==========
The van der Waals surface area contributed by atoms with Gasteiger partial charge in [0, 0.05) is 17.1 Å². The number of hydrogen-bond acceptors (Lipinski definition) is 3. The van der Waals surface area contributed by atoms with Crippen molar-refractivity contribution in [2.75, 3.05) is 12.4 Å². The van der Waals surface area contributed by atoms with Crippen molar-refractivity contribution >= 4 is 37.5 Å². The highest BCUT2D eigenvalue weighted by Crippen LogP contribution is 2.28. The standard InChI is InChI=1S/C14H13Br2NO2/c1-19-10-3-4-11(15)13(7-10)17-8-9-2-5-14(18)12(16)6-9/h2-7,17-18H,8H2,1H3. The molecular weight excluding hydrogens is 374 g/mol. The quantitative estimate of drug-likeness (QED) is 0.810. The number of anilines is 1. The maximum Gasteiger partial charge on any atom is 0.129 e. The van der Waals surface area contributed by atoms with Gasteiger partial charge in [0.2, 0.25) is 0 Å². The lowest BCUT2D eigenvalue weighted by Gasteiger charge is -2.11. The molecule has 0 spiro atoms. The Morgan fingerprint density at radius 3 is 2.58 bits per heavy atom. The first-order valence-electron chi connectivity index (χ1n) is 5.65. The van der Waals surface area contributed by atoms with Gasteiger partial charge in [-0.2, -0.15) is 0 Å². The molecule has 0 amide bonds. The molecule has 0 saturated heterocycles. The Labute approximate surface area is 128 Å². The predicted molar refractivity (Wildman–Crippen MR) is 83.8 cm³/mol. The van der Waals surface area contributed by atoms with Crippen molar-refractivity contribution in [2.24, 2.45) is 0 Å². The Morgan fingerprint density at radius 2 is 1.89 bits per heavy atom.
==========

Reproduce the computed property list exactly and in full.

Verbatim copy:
The van der Waals surface area contributed by atoms with Gasteiger partial charge in [0, 0.05) is 17.1 Å². The number of hydrogen-bond acceptors (Lipinski definition) is 3. The van der Waals surface area contributed by atoms with Crippen molar-refractivity contribution in [2.75, 3.05) is 12.4 Å². The van der Waals surface area contributed by atoms with Crippen molar-refractivity contribution >= 4 is 37.5 Å². The highest BCUT2D eigenvalue weighted by Crippen LogP contribution is 2.28. The standard InChI is InChI=1S/C14H13Br2NO2/c1-19-10-3-4-11(15)13(7-10)17-8-9-2-5-14(18)12(16)6-9/h2-7,17-18H,8H2,1H3. The molecular weight excluding hydrogens is 374 g/mol. The quantitative estimate of drug-likeness (QED) is 0.810. The number of anilines is 1. The maximum Gasteiger partial charge on any atom is 0.129 e. The van der Waals surface area contributed by atoms with Gasteiger partial charge in [0.2, 0.25) is 0 Å². The lowest BCUT2D eigenvalue weighted by Gasteiger charge is -2.11. The molecule has 0 spiro atoms. The Morgan fingerprint density at radius 3 is 2.58 bits per heavy atom. The first-order valence-electron chi connectivity index (χ1n) is 5.65. The van der Waals surface area contributed by atoms with Gasteiger partial charge in [-0.2, -0.15) is 0 Å². The molecule has 0 amide bonds. The molecule has 0 saturated heterocycles. The Labute approximate surface area is 128 Å². The predicted molar refractivity (Wildman–Crippen MR) is 83.8 cm³/mol. The van der Waals surface area contributed by atoms with Crippen molar-refractivity contribution in [2.24, 2.45) is 0 Å². The Morgan fingerprint density at radius 2 is 1.89 bits per heavy atom.